Monday, November 30, 2015

Quantum spookiness is nothing compared to biology's mysteries!

The news is properly filled these days with reports of studies documenting various very mysterious aspects of the cosmos, on scales large and small.  News media feed on stories of outer space's inner secrets.  We have dark matter and dark energy that, if models of gravitational effects and other phenomena are correct, comprise the majority of the cosmos's contents. We have relativity, that shows that space and even time itself are curved.  We have ideas that there may be infinitely many universes (there are various versions of this, some called the multiverse).  We have quantum uncertainty by which a particle or wave or whatever can be everywhere at once and have multiple superposed states that are characterized in part only when we observe it.  We have space itself inflating (maybe faster than the speed of light).  And then there's entanglement, by which there seem to be instant correlated actions at unlimited distances.  And there is some idea that everything is just a manifestation of many-dimensional vibrations ('strings').

The general explanations are that these things make no 'sense' in terms of normal human experience, using just our built in sensory systems (eyes, ears, touch-sense, smell, etc.) but that mathematically observable data fit the above sorts of explanations to a huge degree of accuracy.  You cannot understand these phenomena in any real natural way but only by accustoming yourself to accept the mathematical results, the read-outs of instrumentation, and their interpretation.  Even the most thoughtful physicists routinely tell us this.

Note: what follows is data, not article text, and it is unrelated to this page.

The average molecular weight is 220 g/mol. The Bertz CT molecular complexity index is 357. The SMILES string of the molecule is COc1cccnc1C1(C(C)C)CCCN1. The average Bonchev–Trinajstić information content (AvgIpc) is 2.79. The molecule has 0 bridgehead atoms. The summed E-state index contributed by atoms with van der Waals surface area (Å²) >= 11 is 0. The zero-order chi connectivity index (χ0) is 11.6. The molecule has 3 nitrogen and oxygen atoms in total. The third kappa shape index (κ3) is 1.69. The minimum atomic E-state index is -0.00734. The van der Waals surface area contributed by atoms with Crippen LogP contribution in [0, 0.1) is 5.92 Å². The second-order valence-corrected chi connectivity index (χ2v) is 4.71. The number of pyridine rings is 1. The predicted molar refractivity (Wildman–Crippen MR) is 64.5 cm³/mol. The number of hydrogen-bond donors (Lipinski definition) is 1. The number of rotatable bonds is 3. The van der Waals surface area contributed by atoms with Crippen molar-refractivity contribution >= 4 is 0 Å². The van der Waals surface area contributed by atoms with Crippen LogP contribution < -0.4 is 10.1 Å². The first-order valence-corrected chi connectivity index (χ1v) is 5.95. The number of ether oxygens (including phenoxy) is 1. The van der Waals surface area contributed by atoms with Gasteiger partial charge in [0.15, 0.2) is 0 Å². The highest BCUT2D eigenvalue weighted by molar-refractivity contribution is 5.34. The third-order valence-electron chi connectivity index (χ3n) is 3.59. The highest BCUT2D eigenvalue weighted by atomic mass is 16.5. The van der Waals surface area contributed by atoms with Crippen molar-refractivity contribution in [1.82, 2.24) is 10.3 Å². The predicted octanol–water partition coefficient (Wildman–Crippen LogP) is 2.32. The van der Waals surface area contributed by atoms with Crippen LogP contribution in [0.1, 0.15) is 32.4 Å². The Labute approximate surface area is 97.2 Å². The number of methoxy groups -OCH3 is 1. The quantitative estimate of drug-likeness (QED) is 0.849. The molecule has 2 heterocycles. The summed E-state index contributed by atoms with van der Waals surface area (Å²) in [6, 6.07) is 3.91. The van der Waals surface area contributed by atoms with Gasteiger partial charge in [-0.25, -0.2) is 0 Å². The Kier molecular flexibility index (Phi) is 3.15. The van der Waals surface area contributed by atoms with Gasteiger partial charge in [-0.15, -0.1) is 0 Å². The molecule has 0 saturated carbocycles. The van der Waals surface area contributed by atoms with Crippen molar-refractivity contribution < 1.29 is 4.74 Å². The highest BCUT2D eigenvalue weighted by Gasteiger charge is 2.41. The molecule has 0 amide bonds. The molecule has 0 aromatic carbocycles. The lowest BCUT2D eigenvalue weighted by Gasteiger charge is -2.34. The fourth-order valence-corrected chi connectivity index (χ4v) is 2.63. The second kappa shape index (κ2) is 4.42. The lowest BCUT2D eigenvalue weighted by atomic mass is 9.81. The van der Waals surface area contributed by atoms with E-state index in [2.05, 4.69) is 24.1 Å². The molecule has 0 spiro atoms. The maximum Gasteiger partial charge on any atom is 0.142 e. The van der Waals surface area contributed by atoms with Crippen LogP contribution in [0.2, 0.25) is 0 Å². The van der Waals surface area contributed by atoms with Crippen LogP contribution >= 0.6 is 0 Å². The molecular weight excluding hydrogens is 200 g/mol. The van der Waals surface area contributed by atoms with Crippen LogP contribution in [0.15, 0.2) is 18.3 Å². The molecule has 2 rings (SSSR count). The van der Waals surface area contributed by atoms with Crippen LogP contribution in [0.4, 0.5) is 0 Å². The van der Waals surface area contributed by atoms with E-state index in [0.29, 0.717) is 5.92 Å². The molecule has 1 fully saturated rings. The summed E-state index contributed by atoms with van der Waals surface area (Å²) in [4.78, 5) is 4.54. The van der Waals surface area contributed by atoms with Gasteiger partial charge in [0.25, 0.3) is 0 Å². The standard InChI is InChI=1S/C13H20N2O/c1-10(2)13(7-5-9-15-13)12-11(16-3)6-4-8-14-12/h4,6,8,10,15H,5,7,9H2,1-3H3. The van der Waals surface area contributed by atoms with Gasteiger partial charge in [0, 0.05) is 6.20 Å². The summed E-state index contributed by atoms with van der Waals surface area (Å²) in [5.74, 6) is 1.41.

These kinds of ideas rightfully make the news, and biologists (perhaps not wanting to be left out, especially those in human-related areas) are thus led to concocting other-worldly ideas of their own, making promises of miracle precision and more or less health immortality, based on genes and the like.  There is a difference, however: unlike physicists, biologists reduce things to concepts like individual genes and their enumerable effects, treating them as basically simple, primary and independent causes.

In physics, if we could enumerate the properties of all the molecules in an object, like a baseball, comet, or a specified set of such objects, we (physicists, that is!) could write formal equations to describe their interactions with great precision.  Some of the factors might be probabilistic if we wanted to go beyond gravity and momentum and so on, to describe quantum-scale properties, but everything would follow the same set of rules for contributing to every interaction.  Physics is to a great, and perhaps ultimate extent, about replicable complexity.  A region of space or an object may be made of countless individual bits, but each bit is the same (in terms of things like gravity per unit mass and so on).  Each pair, say, of interactions of similar particles etc. follows the same rules. Every electron is alike as far as is known.  That is why physics can be expressed confidently as a manifestation of laws of nature, laws that seem to hold true everywhere in our detectable cosmos.